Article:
KI Fighting Concepts is more than a martial arts training source, more than a collection of fighting tools and teaching viewpoints. We pride ourselves on being the source of innovation in today’s martial arts world–a wellspring of creativity that pushes this field past it’s archaic status quo and away from the regurgitated and antiquated technologies of decades or perhaps centuries past. As in any field, our knowledge, no matter how steadfastly and diligently it is acquired, will ultimately stagnate without constant refining and “out of the box” thinking. Unless we embrace the mentality that expertise is an illusion and progressive learning is the only truth, we will ultimately become dinosaurs, doomed to extinction.

In my timeline, I have had frequent conflicted interfaces with some of the “masters” of various disciplines–not because I was resistant to training or disrespectful, but rather because I was resistant to knowing. Let me explain. Since childhood, I was always the student who questioned the dominant paradigms that were accepted by mainstream culture. Being a contrarian, I embraced curiosity over confirmation, sought creativity over acumen, and above all, I wanted to understand. This means I wanted my teachers to lead me in that process of discovery, but so often they were unable or unwilling to take on that role because it meant relinquishing the status of “expert” and embracing the status of student themselves. As much as I have always had the most profound deference toward anyone I learned from, I have been forced out of systems time and time again because there was an inherent frustrated collision between my path and the prevalent and popular course. Although these experiences were deeply painful at the time (and still mark my heart with scar tissue), I have learned to accept that these contentions are part and parcel to the course of innovation.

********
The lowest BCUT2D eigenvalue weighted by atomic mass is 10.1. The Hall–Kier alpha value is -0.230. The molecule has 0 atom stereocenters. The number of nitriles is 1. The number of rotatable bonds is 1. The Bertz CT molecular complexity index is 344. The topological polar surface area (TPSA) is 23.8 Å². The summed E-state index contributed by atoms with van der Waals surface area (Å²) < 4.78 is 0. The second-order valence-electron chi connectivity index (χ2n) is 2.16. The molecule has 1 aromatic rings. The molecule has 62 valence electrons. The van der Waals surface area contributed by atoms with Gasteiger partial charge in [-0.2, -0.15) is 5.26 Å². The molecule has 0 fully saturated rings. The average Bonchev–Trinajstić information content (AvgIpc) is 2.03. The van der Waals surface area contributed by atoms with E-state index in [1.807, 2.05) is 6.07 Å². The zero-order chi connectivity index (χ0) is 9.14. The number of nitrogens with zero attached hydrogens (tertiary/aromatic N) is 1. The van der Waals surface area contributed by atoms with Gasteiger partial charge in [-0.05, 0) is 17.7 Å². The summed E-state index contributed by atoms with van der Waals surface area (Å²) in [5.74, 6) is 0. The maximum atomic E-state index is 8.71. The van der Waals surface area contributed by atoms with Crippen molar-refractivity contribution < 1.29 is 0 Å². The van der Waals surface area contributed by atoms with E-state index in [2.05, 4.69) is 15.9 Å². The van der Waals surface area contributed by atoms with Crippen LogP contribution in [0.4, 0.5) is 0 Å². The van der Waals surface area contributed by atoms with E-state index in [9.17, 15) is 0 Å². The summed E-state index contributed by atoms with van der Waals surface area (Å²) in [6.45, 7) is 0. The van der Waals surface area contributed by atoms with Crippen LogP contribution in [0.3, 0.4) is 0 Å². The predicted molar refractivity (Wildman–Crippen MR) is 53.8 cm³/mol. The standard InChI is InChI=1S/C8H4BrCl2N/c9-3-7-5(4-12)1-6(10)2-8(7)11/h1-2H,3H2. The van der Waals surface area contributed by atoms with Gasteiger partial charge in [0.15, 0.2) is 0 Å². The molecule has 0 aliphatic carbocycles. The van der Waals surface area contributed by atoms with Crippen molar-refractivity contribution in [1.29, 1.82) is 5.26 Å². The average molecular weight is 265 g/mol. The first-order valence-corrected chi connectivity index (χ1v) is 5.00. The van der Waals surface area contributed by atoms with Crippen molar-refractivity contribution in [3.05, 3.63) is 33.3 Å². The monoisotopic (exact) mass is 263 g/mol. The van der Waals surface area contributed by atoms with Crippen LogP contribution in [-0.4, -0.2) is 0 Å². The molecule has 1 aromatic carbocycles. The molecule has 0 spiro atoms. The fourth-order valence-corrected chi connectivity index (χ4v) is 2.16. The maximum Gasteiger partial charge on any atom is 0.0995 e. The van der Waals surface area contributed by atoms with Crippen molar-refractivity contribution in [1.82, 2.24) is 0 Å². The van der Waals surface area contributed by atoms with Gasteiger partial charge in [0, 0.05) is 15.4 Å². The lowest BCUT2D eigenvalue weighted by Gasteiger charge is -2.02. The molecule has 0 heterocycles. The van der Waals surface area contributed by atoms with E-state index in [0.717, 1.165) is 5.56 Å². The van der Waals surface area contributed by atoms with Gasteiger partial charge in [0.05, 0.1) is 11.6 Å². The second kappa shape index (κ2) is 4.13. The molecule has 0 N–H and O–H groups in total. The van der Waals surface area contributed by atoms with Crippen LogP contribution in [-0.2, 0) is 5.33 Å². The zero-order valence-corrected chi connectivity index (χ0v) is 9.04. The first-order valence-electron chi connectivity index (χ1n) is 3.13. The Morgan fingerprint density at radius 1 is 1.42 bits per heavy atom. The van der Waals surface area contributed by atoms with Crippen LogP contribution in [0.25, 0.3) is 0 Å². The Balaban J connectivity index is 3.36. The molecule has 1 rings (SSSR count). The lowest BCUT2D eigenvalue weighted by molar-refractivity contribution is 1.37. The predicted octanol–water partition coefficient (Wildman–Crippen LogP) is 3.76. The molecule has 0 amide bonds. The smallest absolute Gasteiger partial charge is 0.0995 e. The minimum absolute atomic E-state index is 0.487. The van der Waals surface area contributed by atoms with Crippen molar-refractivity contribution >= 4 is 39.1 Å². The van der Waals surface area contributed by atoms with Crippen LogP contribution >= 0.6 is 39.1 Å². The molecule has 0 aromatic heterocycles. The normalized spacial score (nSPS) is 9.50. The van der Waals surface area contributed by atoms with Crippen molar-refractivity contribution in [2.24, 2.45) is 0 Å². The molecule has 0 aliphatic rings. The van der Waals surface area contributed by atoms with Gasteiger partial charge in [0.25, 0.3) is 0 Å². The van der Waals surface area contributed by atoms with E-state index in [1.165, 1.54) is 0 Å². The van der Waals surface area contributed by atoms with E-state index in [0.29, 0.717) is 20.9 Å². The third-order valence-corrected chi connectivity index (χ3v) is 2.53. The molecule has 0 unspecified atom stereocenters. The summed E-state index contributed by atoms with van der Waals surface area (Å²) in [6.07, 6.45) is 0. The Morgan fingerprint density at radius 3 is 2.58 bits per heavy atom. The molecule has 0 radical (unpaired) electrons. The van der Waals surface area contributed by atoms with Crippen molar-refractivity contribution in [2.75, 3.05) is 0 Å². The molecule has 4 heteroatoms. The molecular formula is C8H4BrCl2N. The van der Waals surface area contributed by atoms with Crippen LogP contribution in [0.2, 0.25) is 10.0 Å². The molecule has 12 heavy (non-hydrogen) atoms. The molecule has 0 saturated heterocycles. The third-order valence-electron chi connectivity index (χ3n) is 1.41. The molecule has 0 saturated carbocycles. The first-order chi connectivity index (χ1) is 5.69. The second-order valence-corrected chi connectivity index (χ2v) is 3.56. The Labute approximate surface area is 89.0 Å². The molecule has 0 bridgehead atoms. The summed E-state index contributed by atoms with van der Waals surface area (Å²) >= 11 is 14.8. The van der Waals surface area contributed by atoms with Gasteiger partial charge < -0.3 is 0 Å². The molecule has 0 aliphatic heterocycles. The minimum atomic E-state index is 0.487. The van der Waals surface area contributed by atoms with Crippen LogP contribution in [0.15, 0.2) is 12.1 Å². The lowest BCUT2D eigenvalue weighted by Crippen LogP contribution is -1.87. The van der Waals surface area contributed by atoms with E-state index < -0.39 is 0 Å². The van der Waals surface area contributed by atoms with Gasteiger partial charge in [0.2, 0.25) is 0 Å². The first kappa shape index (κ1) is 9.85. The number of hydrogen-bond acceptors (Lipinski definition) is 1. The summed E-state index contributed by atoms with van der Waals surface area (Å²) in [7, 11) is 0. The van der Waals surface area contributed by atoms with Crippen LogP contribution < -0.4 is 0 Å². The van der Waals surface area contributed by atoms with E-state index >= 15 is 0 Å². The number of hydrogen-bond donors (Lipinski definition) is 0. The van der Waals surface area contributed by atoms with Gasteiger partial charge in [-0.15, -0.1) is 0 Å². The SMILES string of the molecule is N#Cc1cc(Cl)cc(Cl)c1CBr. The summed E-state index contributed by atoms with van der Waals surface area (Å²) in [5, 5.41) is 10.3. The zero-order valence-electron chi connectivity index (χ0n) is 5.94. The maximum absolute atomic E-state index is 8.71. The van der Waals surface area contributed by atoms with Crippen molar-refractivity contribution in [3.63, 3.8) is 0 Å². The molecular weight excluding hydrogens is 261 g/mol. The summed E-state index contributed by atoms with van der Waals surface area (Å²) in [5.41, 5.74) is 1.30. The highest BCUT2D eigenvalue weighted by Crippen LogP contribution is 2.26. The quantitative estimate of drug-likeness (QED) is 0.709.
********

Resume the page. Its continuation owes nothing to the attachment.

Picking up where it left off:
Trendsetting is a way of thinking, it is a lifestyle, never a final endpoint. Once the trend is “set”, then one stops being a trendsetter, as the trend is always evolving. As many of you have seen in our online library, the material we continuously produce spans decades and reflects a tenacious commitment to the genesis of novel and improved perspectives. I built my first wooden dummy in 1982, and in 1993 I created the Slam Set, which at that time consisted of 108 movements. To reflect my ongoing course of system improvement, the Slam Set currently contains 180 movements, and is endlessly developing. I knew when I created this system that it was about 90% complete and today I can say that it is…90% complete. Such is the process of unfolding refinement, and it will be 90% complete on the day I die. I ceaselessly take out that which is non-essential and add that which is more expedient. My process is reducing complexity, both simplifying and expanding the system simultaneously. That is ultimately the trend I want to set with KI Fighting Concepts–an interminable pursuit of that which is more essential, more concise and also more expansive at the same time. I call this “simplexity”.